Christmas Connection

Ours could look like this.  But it doesn't.

Ours could look like this. But it doesn’t. Photo by

We got our Christmas tree today. Being city people, we’re okay with going to a u-chop farm – all the rage around here. But we’re not lumberjack material.  We don’t own a chainsaw or spend much time in the great outdoors. We would rather go to a well-lit lot, with pre-cut trees and find a not-Charlie Brown candidate. That feels more familiar and safe.

We drove the .7 miles to our favorite lot.  The sky above us, while not leaking, held an assortment of fast-moving clouds. The sun had started its mighty descent, casting gold pieces in the dome above us.  To the west, the clouds and sky conspired to create a bumpy blue section. I gulped in the now pine-fresh, rain-washed air as I gazed up.  I couldn’t remember the last time we were all together, doing something non-church related.  I felt grateful for the time, no matter how short.

After a few minutes of wandering around the small site, we didn’t find “it”, The Tree.  We stood in consternation for a few minutes.  It’s never happened to us before, this having to search thingie.  We piled back into the car, the Four Musketeers, and trundled up the street some more.  No trees here.  No trees there.  No trees anywhere!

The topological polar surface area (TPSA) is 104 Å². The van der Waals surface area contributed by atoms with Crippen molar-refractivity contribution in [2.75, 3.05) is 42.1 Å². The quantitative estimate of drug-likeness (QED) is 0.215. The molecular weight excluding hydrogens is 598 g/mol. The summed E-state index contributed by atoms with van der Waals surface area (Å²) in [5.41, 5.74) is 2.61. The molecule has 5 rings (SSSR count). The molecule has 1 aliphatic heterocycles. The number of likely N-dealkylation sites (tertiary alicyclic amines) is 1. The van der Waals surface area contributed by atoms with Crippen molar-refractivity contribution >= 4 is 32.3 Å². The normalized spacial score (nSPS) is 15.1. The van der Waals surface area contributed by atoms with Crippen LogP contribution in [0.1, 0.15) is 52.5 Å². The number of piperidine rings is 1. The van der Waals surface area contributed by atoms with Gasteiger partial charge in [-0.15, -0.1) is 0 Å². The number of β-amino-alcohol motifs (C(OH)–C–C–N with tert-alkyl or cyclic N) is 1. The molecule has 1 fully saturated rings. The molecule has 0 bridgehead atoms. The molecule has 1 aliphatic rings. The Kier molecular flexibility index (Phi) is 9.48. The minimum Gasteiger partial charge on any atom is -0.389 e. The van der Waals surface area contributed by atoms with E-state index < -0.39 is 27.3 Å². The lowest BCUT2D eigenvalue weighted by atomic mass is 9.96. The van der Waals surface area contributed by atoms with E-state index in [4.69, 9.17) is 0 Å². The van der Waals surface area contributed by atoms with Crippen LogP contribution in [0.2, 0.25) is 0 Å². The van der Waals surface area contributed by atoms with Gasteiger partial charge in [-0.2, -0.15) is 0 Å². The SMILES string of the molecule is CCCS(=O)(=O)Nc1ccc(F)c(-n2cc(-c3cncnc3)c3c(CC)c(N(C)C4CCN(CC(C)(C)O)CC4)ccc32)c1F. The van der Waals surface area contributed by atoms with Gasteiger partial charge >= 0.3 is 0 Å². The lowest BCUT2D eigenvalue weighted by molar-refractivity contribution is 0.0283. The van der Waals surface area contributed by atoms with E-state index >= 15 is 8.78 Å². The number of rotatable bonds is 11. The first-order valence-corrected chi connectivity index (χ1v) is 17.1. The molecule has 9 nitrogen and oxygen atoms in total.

We turned around and drove back into town, past the library and the fire station.  Jonathon remembered a small lot on the way out of town. We pulled into the parking lot and clambered out.  At least 3 dozen trees, leaning on a chain link fence, greeted us.  Now that’s more like it!

The tree lot’s lone worker walked out.  He offered a candy cane to Ruby.  Her eyes lit up. She took one with great joy. Zac shook his head.

“Which tree do you like, Zac?” Jonathon asked our oldest.

Zac had been reluctant to leave his den. He didn’t see the point in going, at first. Why did he need to be with us? He muttered to himself.  Suffice it to say we convinced him to join us. Now he was fully into it.

“That one.  Right there.”

Zac pointed to a tree on the other side of the row from where we stood. It leaned precariously against a rail.

Jonathon asked the worker to stand it up so we could see it. He pulled the fir upright.  He stamped its trunk on the ground, shaking its branches so it could be seen in all its glory. The tree had no empty spots or missing branches.

Truly, she was yar.

“Shall I trim it for ya?”

The worker brought out his chainsaw (standard male issue up here among the tall pines) and made short work of the tree’s knotty bottom. Then, the helpful man lifted it gently, like a sleeping child, and laid it on top of our car.  He even tied it down for us. Such service!

Mission accomplished.  We drove home, family togetherness achieved for a brief, shining moment. I found myself blessed by the level of service provided to us from a perfect stranger.  Yes, it was probably part of his job, but it still made us feel taken care of. Isn’t that what Christmas spirit is all about?


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